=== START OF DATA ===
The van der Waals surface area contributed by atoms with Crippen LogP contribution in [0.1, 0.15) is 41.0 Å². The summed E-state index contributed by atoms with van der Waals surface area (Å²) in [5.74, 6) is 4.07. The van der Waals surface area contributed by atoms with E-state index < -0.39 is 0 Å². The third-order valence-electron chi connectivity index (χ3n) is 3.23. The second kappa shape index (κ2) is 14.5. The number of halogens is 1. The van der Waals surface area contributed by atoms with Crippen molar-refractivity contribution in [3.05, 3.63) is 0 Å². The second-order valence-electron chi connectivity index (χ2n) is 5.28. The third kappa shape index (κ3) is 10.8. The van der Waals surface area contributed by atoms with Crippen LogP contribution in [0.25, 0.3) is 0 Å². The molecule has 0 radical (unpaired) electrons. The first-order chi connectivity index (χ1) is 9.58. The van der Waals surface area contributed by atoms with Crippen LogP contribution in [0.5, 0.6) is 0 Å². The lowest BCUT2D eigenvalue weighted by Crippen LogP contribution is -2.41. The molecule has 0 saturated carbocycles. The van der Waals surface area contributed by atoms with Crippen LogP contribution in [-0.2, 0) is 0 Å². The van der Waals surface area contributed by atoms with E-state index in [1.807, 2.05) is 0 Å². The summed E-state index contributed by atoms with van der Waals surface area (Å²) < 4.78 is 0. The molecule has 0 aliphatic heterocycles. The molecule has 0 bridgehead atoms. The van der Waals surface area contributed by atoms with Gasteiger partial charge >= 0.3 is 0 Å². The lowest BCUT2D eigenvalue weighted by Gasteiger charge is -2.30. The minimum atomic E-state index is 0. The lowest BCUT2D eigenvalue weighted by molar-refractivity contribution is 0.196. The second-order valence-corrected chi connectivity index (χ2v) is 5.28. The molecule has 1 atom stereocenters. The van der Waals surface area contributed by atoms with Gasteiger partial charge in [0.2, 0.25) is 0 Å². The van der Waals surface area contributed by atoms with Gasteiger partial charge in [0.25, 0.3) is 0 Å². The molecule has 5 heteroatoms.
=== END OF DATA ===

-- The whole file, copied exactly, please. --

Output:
The van der Waals surface area contributed by atoms with Crippen LogP contribution in [0.1, 0.15) is 41.0 Å². The summed E-state index contributed by atoms with van der Waals surface area (Å²) in [5.74, 6) is 4.07. The van der Waals surface area contributed by atoms with E-state index < -0.39 is 0 Å². The third-order valence-electron chi connectivity index (χ3n) is 3.23. The second kappa shape index (κ2) is 14.5. The number of halogens is 1. The van der Waals surface area contributed by atoms with Crippen molar-refractivity contribution in [3.05, 3.63) is 0 Å². The second-order valence-electron chi connectivity index (χ2n) is 5.28. The third kappa shape index (κ3) is 10.8. The van der Waals surface area contributed by atoms with Crippen LogP contribution in [0.25, 0.3) is 0 Å². The molecule has 0 radical (unpaired) electrons. The first-order chi connectivity index (χ1) is 9.58. The van der Waals surface area contributed by atoms with Crippen LogP contribution in [0.5, 0.6) is 0 Å². The lowest BCUT2D eigenvalue weighted by Crippen LogP contribution is -2.41. The molecule has 0 saturated carbocycles. The van der Waals surface area contributed by atoms with Crippen LogP contribution in [-0.2, 0) is 0 Å². The van der Waals surface area contributed by atoms with E-state index in [1.807, 2.05) is 0 Å². The summed E-state index contributed by atoms with van der Waals surface area (Å²) < 4.78 is 0. The molecule has 0 aliphatic heterocycles. The molecule has 0 bridgehead atoms. The van der Waals surface area contributed by atoms with Gasteiger partial charge >= 0.3 is 0 Å². The lowest BCUT2D eigenvalue weighted by Gasteiger charge is -2.30. The minimum atomic E-state index is 0. The lowest BCUT2D eigenvalue weighted by molar-refractivity contribution is 0.196. The second-order valence-corrected chi connectivity index (χ2v) is 5.28. The molecule has 1 atom stereocenters. The van der Waals surface area contributed by atoms with Gasteiger partial charge in [0.2, 0.25) is 0 Å². The van der Waals surface area contributed by atoms with Gasteiger partial charge in [0.25, 0.3) is 0 Å². The molecule has 5 heteroatoms.